Ahad Ha’am, who did not seek a state, might have had some reason to hold out some hope that Jews and Arabs might live peacefully together. To those deeply committed to Jewish statehood, however, the worsening relations with the Arabs were even more ominous. No one was more direct about this mounting tension than Ze’ev Jabotinsky, who in 1923 wrote two pamphlets, “The Iron Wall” and “Beyond the Iron Wall.” It was a mistake to underestimate the Arabs, Jabotinsky insisted. They were as attached to Palestine as any other people was to the land on which it lived:
Our Peace-mongers are trying to persuade us that the Arabs are either fools, whom we can deceive by masking our real aims, or that they are corrupt and can be bribed to abandon to us their claim to priority in Palestine, in return for cultural and economic advantages. I repudiate this conception of the Palestinian Arabs. Culturally they are five hundred years behind us, they have neither our endurance nor our determination; but they are just as good psychologists as we are, and their minds have been sharpened like ours by centuries of fine-spun logomachy. We may tell them whatever we like about the innocence of our aims, watering them down and sweetening them with honeyed words to make them palatable, but they know what we want, as well as we know what they do not want. They feel at least the same instinctive jealous love of Palestine, as the old Aztecs felt for ancient Mexico, and the Sioux for their rolling Prairies.25
That meant, he said, that the Arabs would never voluntarily come to agreement with the Zionists. If the Zionists wanted a foothold in Palestine, Arab violence would have to be met with an Iron Wall:
[t]his does not mean that there cannot be any agreement with the Palestine Arabs. What is impossible is a voluntary agreement. As long as the Arabs feel that there is the least hope of getting rid of us, they will refuse to give up this hope in return for either kind words or for bread and butter, because they are not a rabble, but a living people. And when a living people yields in matters of such a vital character it is only when there is no longer any hope of getting rid of us, because they can make no breach in the iron wall. Not till then will they drop their extremist leaders, whose watchword is “Never!”26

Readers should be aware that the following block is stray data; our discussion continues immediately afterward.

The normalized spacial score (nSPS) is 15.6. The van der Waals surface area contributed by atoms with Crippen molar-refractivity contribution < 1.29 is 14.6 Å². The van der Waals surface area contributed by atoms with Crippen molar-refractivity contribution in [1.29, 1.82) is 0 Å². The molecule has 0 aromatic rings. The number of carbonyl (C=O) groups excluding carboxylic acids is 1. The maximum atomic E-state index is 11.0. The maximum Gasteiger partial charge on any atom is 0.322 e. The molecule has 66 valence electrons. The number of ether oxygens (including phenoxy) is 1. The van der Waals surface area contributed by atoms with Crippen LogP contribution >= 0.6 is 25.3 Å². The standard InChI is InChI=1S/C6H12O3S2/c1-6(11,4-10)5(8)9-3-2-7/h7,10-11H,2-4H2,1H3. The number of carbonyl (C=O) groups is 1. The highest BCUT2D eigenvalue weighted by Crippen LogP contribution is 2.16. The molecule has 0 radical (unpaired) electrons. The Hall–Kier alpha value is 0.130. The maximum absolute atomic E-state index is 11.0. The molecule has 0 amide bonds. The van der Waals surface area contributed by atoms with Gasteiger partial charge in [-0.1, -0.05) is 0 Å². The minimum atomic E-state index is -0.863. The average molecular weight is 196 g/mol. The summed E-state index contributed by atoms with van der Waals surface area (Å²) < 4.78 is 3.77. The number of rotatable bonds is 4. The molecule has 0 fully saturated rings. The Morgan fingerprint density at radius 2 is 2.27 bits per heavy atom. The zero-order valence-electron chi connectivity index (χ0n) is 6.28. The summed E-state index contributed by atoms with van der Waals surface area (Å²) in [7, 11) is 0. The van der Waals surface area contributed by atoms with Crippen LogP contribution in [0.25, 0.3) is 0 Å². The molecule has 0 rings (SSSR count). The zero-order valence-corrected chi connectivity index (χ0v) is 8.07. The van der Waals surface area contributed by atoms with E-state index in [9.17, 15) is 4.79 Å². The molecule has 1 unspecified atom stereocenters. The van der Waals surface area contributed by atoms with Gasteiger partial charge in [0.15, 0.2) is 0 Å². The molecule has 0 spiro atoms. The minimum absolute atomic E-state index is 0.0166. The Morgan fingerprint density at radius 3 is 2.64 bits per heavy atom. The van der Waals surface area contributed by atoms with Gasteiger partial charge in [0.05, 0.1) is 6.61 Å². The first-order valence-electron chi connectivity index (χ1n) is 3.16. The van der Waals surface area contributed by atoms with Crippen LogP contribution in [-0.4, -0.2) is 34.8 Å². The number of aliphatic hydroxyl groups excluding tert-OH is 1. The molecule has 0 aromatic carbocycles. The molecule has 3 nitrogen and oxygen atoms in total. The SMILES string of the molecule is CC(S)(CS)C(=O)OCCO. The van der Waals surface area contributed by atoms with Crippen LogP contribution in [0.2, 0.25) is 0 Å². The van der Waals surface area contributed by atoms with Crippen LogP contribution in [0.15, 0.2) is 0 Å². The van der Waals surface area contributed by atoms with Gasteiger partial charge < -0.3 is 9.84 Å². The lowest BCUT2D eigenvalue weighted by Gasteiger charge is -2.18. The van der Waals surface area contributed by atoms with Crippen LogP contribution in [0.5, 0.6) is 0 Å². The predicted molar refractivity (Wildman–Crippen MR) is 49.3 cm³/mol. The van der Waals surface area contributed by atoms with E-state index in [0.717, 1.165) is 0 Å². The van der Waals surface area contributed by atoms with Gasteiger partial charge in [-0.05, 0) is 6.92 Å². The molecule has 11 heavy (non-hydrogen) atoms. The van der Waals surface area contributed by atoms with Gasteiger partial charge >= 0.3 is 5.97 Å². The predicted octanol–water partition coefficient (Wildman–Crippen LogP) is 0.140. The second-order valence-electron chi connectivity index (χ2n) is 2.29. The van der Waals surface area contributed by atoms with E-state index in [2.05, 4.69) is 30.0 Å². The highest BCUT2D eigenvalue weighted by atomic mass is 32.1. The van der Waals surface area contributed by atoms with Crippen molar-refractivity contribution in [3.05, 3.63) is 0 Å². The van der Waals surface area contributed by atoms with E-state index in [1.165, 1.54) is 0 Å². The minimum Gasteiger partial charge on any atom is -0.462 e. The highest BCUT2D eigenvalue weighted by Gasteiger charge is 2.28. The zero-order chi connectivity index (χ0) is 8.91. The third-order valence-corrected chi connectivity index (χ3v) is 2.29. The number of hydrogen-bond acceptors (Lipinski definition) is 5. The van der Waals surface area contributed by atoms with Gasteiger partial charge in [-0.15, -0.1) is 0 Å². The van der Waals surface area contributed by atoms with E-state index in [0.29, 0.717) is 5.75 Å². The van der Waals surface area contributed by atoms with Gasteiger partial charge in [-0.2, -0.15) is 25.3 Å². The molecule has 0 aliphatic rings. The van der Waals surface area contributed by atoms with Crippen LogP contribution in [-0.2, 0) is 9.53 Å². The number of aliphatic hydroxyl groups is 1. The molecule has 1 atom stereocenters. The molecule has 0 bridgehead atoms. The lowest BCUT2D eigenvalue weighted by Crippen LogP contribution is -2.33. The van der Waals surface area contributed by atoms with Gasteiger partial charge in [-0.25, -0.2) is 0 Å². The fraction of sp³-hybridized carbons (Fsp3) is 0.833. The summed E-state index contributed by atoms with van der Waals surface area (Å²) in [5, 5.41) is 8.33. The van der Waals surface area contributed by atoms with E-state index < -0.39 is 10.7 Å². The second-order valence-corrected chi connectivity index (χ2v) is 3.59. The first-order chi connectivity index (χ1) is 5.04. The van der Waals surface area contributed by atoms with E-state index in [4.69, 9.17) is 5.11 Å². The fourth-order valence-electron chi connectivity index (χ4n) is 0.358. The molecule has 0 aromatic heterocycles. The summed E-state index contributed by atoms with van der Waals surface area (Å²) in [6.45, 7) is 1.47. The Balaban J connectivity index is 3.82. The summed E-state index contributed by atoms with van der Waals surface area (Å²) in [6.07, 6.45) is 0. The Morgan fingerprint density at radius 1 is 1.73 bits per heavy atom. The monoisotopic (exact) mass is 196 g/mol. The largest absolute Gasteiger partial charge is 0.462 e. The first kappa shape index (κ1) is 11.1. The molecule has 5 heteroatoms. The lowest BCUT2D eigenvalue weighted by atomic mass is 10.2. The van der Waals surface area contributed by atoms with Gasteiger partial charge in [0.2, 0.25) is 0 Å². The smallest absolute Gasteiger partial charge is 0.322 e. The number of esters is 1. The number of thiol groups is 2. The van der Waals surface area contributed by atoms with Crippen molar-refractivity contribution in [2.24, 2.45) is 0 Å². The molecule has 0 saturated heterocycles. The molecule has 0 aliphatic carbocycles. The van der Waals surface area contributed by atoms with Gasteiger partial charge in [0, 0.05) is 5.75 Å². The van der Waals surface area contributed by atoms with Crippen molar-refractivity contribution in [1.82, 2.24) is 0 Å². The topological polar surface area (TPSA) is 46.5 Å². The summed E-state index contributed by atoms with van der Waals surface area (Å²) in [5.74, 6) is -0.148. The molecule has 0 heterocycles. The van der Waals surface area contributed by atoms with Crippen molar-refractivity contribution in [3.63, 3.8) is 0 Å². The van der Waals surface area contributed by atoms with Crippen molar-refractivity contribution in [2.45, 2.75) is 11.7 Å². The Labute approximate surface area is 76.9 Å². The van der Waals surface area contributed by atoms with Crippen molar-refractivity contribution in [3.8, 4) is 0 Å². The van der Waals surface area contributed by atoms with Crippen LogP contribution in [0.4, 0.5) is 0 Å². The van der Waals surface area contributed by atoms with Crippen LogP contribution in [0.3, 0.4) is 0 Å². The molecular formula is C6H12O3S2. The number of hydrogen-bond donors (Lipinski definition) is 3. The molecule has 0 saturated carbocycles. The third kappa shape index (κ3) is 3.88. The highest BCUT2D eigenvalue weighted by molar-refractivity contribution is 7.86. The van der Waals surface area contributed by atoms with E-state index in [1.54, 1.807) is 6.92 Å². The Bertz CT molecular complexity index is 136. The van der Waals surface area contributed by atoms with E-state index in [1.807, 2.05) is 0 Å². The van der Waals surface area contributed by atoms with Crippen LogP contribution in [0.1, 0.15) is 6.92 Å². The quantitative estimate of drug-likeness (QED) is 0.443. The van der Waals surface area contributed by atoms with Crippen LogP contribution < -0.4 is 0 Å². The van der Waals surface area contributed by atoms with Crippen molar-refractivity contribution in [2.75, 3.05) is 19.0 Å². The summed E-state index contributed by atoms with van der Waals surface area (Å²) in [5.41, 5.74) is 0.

In what would become the guiding spirit of Israel’s political Right in decades to come, Jabotinsky said, “[T]he only way to obtain such an agreement, is the iron wall, which is to say a strong power in Palestine that is not amenable to any Arab pressure. In other words, the only way to reach an agreement in the future is to abandon all idea of seeking an agreement at present.”27
Jabotinsky sadly proved prescient. A new wave of violence, which would leave an ancient Jewish community utterly destroyed, soon erupted.
Tensions surrounding the Temple Mount in Jerusalem had been simmering for months. In September 1928, Jews erected a temporary divider in front of the Western Wall so that men and women could pray there separately on Yom Kippur, in keeping with Jewish tradition. In response, the grand mufti, Haj Amin al-Husseini, demanded restrictions on Jewish activity at the Western Wall, beginning a pattern of incitement that only further inflamed matters.28
Rumors that the Jews had designs on the al-Haram al-Sharif (“Noble Sanctuary,” known to Jews as the Temple Mount) then began to spread as did the circulation of falsified images of damage at the site of the Dome of the Rock*; Muslim leaders claimed the “damage” was done by Jews.29 On Friday, August 23, 1929, Arab youths hurled rocks at yeshiva students in Hebron. Later that day, when a young man named Shmuel Rosenholtz went to the yeshiva alone, Arabs forced their way into the building and killed him. He would be the first of dozens to die in the unfolding riot.